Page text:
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Re: Issue-57

From: David Booth <david@dbooth.org>
Date: Tue, 14 Jun 2011 16:41:55 -0400
To: Alan Ruttenberg <alanruttenberg@gmail.com>
Cc: Jonathan Rees <jar@creativecommons.org>, Jeni Tennison <jeni@jenitennison.com>, "www-tag@w3.org List" <www-tag@w3.org>
Message-ID: <1308084115.2165.42747.camel@dbooth-laptop>
On Tue, 2011-06-14 at 05:05 +0100, Alan Ruttenberg wrote:
> On Mon, Jun 13, 2011 at 9:50 PM, David Booth <david@dbooth.org> wrote:
> > I do not think that is a fair characterization.  Richard's example is
> > *not* opting out of machine inference.  It is merely opting out of
> > certain inferences that *some* applications need but others do *not*
> > need.  And that is as it *should* be, as it is not possible to cater to
> > *all* applications.
> >
> > The subtle mistake that is being made repeatedly here is in assuming
> > that someone's data is *wrong* (or socially irresponsible) if it
> > conflates two things that we humans find useful to distinguish, such as
> > people versus web pages -- *even* if the class of applications for which
> > that data is intended have no need to make such a distinction!
> 
> Pat has it right:
> 
> On Tue, Jun 14, 2011 at 4:33 AM, Pat Hayes <phayes@ihmc.us> wrote:
> > Bear in mind that the very first principle of the Web is that the
> > *publisher* of the data, who asserts these things about dogs or
> > pictures of dogs, cannot possibly know what 'context of use' is
> > going to be relevant to the *user* of the published content
> 
> http://lists.w3.org/Archives/Public/public-lod/2011Jun/0199.html

I agree with the above comment: data publishers cannot know how their
data will be used.  However, that is *not* the same as saying that their
data must be usable in all possible applications.  Any given dataset
supports a particular class of applications and will be unsuitable to
others.  For example, a dataset that models the world as flat may be
fine for computing driving directions but would be unsuitable for
aircraft applications.

> 
> David, we are not aiming for application developers to use the web as
> scratchpad instead of a relational database with the mind of then
> sucking it back in for their proprietary application. We don't *need*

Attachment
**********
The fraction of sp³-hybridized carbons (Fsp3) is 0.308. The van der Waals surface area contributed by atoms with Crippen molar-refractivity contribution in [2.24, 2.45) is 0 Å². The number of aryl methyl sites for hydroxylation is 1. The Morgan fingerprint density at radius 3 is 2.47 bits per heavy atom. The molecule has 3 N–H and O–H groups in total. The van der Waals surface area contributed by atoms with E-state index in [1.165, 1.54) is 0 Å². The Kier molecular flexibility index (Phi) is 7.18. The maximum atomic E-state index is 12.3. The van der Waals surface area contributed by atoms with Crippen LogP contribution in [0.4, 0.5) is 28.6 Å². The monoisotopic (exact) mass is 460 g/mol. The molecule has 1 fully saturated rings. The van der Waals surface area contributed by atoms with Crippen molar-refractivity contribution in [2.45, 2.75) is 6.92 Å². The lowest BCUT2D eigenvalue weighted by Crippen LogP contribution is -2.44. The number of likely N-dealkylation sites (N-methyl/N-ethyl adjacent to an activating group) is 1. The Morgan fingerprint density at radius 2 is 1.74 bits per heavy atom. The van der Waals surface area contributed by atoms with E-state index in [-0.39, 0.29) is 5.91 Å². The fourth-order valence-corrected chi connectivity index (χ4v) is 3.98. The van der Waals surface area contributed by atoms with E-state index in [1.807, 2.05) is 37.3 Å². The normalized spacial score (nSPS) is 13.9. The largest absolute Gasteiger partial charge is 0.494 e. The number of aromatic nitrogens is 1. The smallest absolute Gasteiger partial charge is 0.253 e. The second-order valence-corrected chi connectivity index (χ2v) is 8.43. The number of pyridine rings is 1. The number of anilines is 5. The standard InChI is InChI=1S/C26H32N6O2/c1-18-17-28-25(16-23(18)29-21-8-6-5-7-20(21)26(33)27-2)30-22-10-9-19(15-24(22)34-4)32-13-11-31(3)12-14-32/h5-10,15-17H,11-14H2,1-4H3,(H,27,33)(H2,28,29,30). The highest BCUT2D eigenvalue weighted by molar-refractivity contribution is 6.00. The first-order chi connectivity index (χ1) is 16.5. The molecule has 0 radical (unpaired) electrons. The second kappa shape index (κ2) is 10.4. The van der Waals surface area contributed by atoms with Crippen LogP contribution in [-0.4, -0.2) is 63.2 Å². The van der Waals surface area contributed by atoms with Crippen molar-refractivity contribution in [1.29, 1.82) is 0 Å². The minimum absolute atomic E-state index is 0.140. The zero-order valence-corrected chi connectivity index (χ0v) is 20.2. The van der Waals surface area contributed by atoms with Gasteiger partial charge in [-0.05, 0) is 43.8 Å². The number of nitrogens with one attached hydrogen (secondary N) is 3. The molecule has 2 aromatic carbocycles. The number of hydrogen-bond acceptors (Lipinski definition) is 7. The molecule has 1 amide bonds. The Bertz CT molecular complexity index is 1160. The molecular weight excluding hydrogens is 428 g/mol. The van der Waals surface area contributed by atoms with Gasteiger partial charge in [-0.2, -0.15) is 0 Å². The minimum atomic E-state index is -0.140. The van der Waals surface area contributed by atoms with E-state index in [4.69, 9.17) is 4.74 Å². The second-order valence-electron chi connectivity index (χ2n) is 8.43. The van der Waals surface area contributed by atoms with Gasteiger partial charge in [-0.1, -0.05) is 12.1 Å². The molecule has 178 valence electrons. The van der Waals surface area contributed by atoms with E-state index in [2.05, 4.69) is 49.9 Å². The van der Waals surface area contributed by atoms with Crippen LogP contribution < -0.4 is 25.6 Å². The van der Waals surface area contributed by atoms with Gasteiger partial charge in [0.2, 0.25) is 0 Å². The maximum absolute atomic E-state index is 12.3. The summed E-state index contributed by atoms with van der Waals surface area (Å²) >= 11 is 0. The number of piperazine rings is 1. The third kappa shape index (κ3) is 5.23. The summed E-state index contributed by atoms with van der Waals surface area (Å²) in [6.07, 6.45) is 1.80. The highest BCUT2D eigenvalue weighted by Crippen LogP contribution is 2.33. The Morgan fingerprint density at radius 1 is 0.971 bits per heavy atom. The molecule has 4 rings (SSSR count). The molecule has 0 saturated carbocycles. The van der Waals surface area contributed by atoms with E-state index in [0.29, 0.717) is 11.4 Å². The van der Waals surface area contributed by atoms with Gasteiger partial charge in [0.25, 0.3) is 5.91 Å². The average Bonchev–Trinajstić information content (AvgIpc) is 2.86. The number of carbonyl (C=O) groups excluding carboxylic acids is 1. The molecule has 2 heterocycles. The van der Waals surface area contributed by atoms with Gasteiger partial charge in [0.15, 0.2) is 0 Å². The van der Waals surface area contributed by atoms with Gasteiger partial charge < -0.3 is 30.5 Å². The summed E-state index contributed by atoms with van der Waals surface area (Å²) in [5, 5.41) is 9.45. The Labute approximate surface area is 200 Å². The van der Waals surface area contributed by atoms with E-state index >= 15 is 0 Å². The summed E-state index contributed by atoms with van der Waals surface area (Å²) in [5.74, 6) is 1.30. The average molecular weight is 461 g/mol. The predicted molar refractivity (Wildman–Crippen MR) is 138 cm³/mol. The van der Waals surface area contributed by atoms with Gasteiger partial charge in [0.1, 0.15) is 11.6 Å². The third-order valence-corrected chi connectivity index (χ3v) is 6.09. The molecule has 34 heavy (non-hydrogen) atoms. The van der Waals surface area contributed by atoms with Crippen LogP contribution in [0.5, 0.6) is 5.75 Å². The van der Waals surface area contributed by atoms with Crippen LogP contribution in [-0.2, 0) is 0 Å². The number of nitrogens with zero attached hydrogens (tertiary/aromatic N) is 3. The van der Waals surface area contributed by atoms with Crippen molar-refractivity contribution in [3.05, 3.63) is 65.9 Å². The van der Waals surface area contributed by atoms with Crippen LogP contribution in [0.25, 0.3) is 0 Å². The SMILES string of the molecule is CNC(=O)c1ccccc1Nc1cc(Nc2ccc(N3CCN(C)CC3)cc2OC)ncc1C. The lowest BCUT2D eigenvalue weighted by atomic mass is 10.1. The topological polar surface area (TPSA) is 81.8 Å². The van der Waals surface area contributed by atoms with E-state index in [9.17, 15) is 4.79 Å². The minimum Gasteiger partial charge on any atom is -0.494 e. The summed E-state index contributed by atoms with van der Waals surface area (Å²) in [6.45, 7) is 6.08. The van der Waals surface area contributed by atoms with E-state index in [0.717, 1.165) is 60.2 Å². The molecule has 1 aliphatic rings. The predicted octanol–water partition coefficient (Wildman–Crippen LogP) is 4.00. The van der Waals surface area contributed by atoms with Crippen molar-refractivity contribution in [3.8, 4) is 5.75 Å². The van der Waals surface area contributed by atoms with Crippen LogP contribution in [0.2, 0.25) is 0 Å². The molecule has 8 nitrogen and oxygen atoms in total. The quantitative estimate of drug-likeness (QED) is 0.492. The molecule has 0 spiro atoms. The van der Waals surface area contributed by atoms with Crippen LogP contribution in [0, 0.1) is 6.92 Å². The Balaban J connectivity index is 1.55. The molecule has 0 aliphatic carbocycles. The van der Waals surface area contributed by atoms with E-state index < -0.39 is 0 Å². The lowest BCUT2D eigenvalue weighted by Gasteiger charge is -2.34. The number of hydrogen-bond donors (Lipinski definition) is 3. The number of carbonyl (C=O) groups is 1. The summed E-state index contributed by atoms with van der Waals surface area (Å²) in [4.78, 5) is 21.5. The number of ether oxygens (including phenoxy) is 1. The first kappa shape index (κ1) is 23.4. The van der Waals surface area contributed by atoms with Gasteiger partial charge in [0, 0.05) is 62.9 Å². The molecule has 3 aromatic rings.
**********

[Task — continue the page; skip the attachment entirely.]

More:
> the web for that. The idea that data publishers should have in mind
> exactly how their data is supposed to be used, and then choose to use
> public vocabulary however they feel like it is just broken. It is
> missing the point.

I agree, and that is *not* what I am advocating or condoning.  Except
for the rare case of community expropriation, I think URIs should be
used strictly in accordance with their URI declarations (i.e., the URI
owner's published definitions):
http://dbooth.org/2009/lifecycle/#event2
[[
An RDF statement author has a choice about whether to use a given URI in
a statement. The guiding principle is:

  Statement author responsibility 3: Use of a URI implies agreement 
  with the core assertions of its URI declaration.

Hence, the statement author is responsible for ensuring that he/she does
indeed agree with those assertions and must NOT use the URI if he/she
does not agree.
]]

HOWEVER, a URI declaration or definition cannot remove all possible
ambiguity, not matter how precise or well considered it is.  All it can
do is to *bound* the ambiguity.  For *some* applications, the ambiguity
will be bounded enough that the URI appears unambiguous.  Whereas for
other applications requiring finer distinctions, that same URI will be
hopelessly ambiguous.

There certainly *are* cases where people are just plain sloppy or
erroneous in their data or definitions.  But one should not assume that
ambiguity is *necessarily* the result of sloppiness or error.  And in
the schema.org case, it appears to have been a conscious choice to avoid
additional complexity -- complexity that may have hindered their target
applications, even if it would have helped other applications.


-- 
David Booth, Ph.D.
http://dbooth.org/

Opinions expressed herein are those of the author and do not necessarily
reflect those of his employer.
Received on Tuesday, 14 June 2011 20:42:18 GMT

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